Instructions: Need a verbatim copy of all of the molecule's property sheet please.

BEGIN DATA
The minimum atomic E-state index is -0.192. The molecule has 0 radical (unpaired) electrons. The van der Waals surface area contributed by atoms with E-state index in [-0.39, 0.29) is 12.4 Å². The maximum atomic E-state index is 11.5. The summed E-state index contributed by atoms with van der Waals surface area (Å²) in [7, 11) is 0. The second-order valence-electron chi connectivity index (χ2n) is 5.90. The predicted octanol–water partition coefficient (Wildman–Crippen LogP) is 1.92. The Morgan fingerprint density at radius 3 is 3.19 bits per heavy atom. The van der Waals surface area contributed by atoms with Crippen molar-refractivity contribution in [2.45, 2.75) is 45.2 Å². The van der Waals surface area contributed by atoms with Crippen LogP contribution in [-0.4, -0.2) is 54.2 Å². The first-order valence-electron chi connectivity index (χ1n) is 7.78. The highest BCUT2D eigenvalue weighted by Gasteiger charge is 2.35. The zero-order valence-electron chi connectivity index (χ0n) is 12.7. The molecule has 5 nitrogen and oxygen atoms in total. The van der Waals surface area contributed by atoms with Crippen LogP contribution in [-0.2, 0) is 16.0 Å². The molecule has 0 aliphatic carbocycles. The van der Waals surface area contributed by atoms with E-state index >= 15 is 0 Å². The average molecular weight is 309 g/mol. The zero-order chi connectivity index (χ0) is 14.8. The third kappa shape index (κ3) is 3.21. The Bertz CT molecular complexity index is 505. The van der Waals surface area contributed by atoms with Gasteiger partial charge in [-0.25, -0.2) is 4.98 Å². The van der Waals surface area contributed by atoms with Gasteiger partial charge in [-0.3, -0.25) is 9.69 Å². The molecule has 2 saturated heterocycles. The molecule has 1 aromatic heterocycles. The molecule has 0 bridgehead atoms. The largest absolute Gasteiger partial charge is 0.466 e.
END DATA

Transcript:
The minimum atomic E-state index is -0.192. The molecule has 0 radical (unpaired) electrons. The van der Waals surface area contributed by atoms with E-state index in [-0.39, 0.29) is 12.4 Å². The maximum atomic E-state index is 11.5. The summed E-state index contributed by atoms with van der Waals surface area (Å²) in [7, 11) is 0. The second-order valence-electron chi connectivity index (χ2n) is 5.90. The predicted octanol–water partition coefficient (Wildman–Crippen LogP) is 1.92. The Morgan fingerprint density at radius 3 is 3.19 bits per heavy atom. The van der Waals surface area contributed by atoms with Crippen molar-refractivity contribution in [2.45, 2.75) is 45.2 Å². The van der Waals surface area contributed by atoms with Crippen LogP contribution in [-0.4, -0.2) is 54.2 Å². The first-order valence-electron chi connectivity index (χ1n) is 7.78. The highest BCUT2D eigenvalue weighted by Gasteiger charge is 2.35. The zero-order valence-electron chi connectivity index (χ0n) is 12.7. The molecule has 5 nitrogen and oxygen atoms in total. The van der Waals surface area contributed by atoms with Crippen LogP contribution in [-0.2, 0) is 16.0 Å². The molecule has 0 aliphatic carbocycles. The van der Waals surface area contributed by atoms with E-state index >= 15 is 0 Å². The average molecular weight is 309 g/mol. The zero-order chi connectivity index (χ0) is 14.8. The third kappa shape index (κ3) is 3.21. The Bertz CT molecular complexity index is 505. The van der Waals surface area contributed by atoms with Gasteiger partial charge in [-0.25, -0.2) is 4.98 Å². The van der Waals surface area contributed by atoms with Gasteiger partial charge in [-0.3, -0.25) is 9.69 Å². The molecule has 2 saturated heterocycles. The molecule has 1 aromatic heterocycles. The molecule has 0 bridgehead atoms. The largest absolute Gasteiger partial charge is 0.466 e.